Eat a nutrient-dense, balanced diet.
It’s not just about when you eat — what you eat matters just as much, if not more. Of course, there’s no miracle food to magically make you more energetic. It’s all about making it a habit to eat minimally processed, whole-food sources most of the time. Packaged snacks such as candies, cookies and even some granola bars often contain a lot of added sugar, which can send you into a sugar crash. A well-balanced meal or snack should contain a mix of carbohydrates, protein and healthy fats.
If you’re feeling inspired, here are a few delicious, well-balanced recipes to try:
Focus on key nutrients for energy.
Sometimes, chronic fatigue can be caused by a deficiency in a vitamin or mineral. Only a qualified healthcare provider can truly determine if you have a micronutrient deficiency, and it’s important to consult with your provider if you’re considering supplements.
Here are some of the key vitamins and minerals that help keep us energized, along with some simple, tasty recipes to try:
Iron and Vitamin C
If you experience fatigue, iron is one of the first nutrients you should look for in your diet. Iron is necessary for the production of red blood cells, which carry oxygen to all the cells of our body. Even a small deficiency can lead to symptoms of chronic fatigue and decreased performance. To get the most out of your iron-rich foods, pair them with foods rich in vitamin C, like fresh fruits and vegetables, to maximize iron’s absorption.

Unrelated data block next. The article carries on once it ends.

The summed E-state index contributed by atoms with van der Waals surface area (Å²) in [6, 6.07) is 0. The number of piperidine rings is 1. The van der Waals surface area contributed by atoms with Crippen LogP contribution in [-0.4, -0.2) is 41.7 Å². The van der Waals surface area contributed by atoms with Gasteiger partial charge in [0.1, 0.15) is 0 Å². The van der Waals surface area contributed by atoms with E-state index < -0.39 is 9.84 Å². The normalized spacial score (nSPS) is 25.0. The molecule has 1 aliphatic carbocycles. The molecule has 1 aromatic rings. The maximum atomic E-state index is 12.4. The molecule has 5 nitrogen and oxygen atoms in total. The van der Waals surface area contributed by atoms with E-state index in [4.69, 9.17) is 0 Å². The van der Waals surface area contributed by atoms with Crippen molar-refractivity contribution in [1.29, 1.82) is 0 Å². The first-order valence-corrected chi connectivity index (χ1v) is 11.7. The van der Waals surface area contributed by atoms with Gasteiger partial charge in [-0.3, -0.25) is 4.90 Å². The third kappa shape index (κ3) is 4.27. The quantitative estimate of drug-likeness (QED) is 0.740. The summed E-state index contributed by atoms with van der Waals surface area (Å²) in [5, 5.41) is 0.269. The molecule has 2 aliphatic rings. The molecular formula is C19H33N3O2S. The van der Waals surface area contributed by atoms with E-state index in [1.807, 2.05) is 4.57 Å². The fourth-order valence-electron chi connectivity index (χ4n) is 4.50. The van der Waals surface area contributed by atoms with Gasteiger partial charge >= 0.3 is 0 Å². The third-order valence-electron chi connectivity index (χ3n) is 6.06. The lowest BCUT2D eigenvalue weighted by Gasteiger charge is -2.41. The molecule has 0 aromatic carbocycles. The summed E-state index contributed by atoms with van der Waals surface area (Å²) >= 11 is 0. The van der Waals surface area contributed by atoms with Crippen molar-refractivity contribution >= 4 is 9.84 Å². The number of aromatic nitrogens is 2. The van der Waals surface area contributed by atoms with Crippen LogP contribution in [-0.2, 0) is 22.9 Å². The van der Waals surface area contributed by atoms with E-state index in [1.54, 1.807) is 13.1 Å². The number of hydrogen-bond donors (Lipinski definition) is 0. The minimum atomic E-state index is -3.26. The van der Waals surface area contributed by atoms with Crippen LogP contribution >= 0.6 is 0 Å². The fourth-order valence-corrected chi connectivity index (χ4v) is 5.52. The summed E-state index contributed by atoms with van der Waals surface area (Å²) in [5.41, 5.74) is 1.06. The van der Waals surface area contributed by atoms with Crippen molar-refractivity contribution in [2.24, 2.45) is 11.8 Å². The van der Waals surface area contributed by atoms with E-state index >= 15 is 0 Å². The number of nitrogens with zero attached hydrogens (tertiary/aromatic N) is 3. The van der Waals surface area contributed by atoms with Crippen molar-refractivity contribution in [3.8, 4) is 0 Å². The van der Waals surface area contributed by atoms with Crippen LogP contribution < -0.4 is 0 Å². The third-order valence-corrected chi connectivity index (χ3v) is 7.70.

Iron-rich foods include:
- Red meat (beef, lamb, liver)
- Seafood (shrimp, clams, tuna)
- Beans (pinto, kidney, soybeans)
- Vegetables (dark green leafy vegetables)
Try this simple Korean Beef Stir-Fry for a great source of iron.
Vitamin B12 is an essential nutrient used in the formation of DNA, and it’s important for the health of our red blood cells and nervous system. Deficiency in B12 can cause severe fatigue. Low B12 is most commonly experienced among older people and people on a strict plant-based diet.
B12-rich foods include:
- Meat, especially organ meat (beef, beef liver, beef kidney)
- Dairy products (milk, buttermilk, cheese, yogurt)
- Seafood (clams, mussels, oysters, herring)
For a hearty, B12-packed dish, try Manhattan Clam Chowder.
Polyphenols are micronutrients found in fresh fruits and vegetables. They play a wide variety of roles in our body, and are associated with the prevention of certain chronic diseases such as cancer and heart disease. Recent research has looked at the link between polyphenol intake and energy metabolism via polyphenols’ role in maintaining mitochondrial health. Mitochondria are important because they play a key role in metabolism.
Good sources of polyphenols include:
- Berries (strawberries, raspberries, blueberries)
- Dark green leafy vegetables
- Dark chocolate
- Coffee and tea
For a delicious, slurpable, polyphenol-rich treat, try a Good Green Tea Smoothie.